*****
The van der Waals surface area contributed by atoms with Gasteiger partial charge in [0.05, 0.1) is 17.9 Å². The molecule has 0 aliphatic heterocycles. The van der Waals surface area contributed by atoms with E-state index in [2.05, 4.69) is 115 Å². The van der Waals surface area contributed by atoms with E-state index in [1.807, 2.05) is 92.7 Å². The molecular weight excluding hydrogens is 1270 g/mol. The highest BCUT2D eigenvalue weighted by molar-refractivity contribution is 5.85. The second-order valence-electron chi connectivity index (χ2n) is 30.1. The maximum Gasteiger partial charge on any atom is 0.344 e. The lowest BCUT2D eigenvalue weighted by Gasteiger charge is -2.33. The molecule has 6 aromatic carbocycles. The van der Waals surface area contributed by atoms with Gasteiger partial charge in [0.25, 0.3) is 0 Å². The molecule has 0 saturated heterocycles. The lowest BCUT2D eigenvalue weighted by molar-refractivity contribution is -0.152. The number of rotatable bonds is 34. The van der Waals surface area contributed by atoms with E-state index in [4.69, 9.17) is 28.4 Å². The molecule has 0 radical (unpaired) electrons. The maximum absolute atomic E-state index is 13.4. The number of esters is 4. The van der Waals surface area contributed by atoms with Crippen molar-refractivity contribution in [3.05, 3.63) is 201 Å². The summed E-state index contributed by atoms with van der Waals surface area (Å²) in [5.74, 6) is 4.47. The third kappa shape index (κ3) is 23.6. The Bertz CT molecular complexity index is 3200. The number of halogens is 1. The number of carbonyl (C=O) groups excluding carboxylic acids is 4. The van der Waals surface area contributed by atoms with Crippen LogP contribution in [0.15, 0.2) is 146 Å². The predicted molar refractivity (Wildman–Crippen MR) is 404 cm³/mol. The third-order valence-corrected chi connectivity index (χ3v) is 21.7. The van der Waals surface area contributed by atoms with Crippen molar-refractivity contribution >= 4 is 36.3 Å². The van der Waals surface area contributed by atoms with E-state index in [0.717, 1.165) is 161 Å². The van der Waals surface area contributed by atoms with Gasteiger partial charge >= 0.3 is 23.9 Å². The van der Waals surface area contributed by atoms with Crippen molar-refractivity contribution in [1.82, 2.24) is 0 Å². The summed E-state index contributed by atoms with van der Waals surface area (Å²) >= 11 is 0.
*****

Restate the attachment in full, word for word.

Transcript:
The van der Waals surface area contributed by atoms with Gasteiger partial charge in [0.05, 0.1) is 17.9 Å². The molecule has 0 aliphatic heterocycles. The van der Waals surface area contributed by atoms with E-state index in [2.05, 4.69) is 115 Å². The van der Waals surface area contributed by atoms with E-state index in [1.807, 2.05) is 92.7 Å². The molecular weight excluding hydrogens is 1270 g/mol. The highest BCUT2D eigenvalue weighted by molar-refractivity contribution is 5.85. The second-order valence-electron chi connectivity index (χ2n) is 30.1. The maximum Gasteiger partial charge on any atom is 0.344 e. The lowest BCUT2D eigenvalue weighted by Gasteiger charge is -2.33. The molecule has 6 aromatic carbocycles. The van der Waals surface area contributed by atoms with Gasteiger partial charge in [0.25, 0.3) is 0 Å². The molecule has 0 saturated heterocycles. The lowest BCUT2D eigenvalue weighted by molar-refractivity contribution is -0.152. The number of rotatable bonds is 34. The van der Waals surface area contributed by atoms with E-state index in [4.69, 9.17) is 28.4 Å². The molecule has 0 radical (unpaired) electrons. The maximum absolute atomic E-state index is 13.4. The number of esters is 4. The van der Waals surface area contributed by atoms with Crippen molar-refractivity contribution in [3.05, 3.63) is 201 Å². The summed E-state index contributed by atoms with van der Waals surface area (Å²) in [5.74, 6) is 4.47. The third kappa shape index (κ3) is 23.6. The Bertz CT molecular complexity index is 3200. The number of halogens is 1. The number of carbonyl (C=O) groups excluding carboxylic acids is 4. The van der Waals surface area contributed by atoms with Crippen LogP contribution in [0.15, 0.2) is 146 Å². The predicted molar refractivity (Wildman–Crippen MR) is 404 cm³/mol. The third-order valence-corrected chi connectivity index (χ3v) is 21.7. The van der Waals surface area contributed by atoms with Crippen molar-refractivity contribution >= 4 is 36.3 Å². The van der Waals surface area contributed by atoms with E-state index in [0.717, 1.165) is 161 Å². The van der Waals surface area contributed by atoms with Gasteiger partial charge >= 0.3 is 23.9 Å². The van der Waals surface area contributed by atoms with Crippen molar-refractivity contribution in [1.82, 2.24) is 0 Å². The summed E-state index contributed by atoms with van der Waals surface area (Å²) >= 11 is 0.